Chewing on food for thought

Teens can improve cognition and focus in school through diet, lifestyle.


Kristina Cary, Managing Editor

Although teens may try to maximize their performance in school by getting an adequate amount of sleep and reviewing class notes, they might not know that their diet can also be crucial to academic success, affecting how their brain functions.

“Everything that we put into our body affects the function of our body, whether it’s physical or mental,” Katie Morford, a registered dietitian who runs the blog “Mom’s Kitchen Handbook” said. “Some people don’t think about the fact that it’s actually the food that we’re taking in that nourishes not just how we perform on the soccer field but also how our brain works.”

The brain constantly requires glucose in order to function, as brain cells use that as an energy source, according to physiology teacher Raymond Cinti. Excess glucose is stored by the body as glycogen, dictating an individual’s blood sugar levels.

“As the blood level of sugar goes down, the body recognizes that and regulates it like a thermostat,” Cinti said. “The body releases more of its store in order to try to keep the blood sugar level constant. After awhile, the stores start to run out and the sugar goes down, and there are effects. Brain function is affected by that.”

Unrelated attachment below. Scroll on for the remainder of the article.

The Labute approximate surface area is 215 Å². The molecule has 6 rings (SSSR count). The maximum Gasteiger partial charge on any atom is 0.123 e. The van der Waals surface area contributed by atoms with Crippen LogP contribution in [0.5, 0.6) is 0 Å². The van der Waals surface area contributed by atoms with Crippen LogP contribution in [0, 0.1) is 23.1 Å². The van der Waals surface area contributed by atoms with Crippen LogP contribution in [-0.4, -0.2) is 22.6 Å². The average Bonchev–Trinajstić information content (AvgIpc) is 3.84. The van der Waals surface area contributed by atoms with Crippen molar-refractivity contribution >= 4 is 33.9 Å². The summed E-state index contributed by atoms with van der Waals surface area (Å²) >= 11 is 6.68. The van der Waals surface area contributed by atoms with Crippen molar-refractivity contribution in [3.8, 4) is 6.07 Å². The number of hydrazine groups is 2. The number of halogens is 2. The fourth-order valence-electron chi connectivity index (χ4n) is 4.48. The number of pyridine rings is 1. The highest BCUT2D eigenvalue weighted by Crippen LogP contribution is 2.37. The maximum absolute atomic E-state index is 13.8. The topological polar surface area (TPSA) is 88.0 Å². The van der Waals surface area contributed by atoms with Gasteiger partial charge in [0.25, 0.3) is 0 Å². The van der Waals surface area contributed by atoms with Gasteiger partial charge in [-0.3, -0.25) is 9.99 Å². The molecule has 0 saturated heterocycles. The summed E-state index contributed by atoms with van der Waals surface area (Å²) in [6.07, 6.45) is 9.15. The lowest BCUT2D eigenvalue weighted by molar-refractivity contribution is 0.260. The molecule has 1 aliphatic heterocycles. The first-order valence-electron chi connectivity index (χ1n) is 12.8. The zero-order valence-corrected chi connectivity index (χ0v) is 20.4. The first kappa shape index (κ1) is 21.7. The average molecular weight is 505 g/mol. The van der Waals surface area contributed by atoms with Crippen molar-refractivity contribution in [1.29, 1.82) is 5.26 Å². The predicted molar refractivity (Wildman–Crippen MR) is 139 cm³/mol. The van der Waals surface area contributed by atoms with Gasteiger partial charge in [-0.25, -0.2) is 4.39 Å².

Failing to eat or hydrate during the day can slow brain function, according to Morford.

“I used to have a habit of skipping breakfast, and that would just leave me feeling really fatigued in the morning,” junior April Matsumoto said. “I would have a hard time focusing on what was happening in class, and it pretty much affects me the whole day until I’m able to eat.”

For sustained alertness and cognition, Morford recommends eating balanced meals with protein, complex carbohydrates and some healthy fat throughout the day. Complex carbohydrates can be found in foods such as peas, beans, whole grains and vegetables.

“To eat a meal to sustain you throughout the day for most people would mean eating a very large meal, which can actually interfere with feeling very well,” Morford said. “If you had a huge meal at breakfast, you might not be able to concentrate. So you’re better of eating a breakfast and a lunch, and if you need a snack in between have a snack in between.

Some individuals may choose to supplement their diets with vitamins, such as vitamins B and C, which aid in the production of neurotransmitters, the chemical messengers used by nerve cells within the brain, and vitamin D, which deals with an individual’s ability to think, concentrate and problem-solve, according to Livestrong.

“Vitamins play a role in all dimensions, certainly brain, but also in our immune system and energy levels,” Cinti said. “Regulating proteins rely on these little structures, and therefore they’re crucial. I think it’s not a bad idea just to take a multivitamin, just to make sure you’re getting all of your essential vitamins and minerals.”

While some people may choose to utilize supplements to enhance cognitive function, Morford recommends focusing on eating a balanced, wholesome diet.

“Something like Omega-3 fats, they’re not in a ton of foods,” Morford said. “There is a case where maybe supplementing with some fish oil may not be such a bad idea, but in general I’m not a big fan of neglecting the importance of filling up your diet with healthy foods. My own philosophy is that it’s best to focus on food.”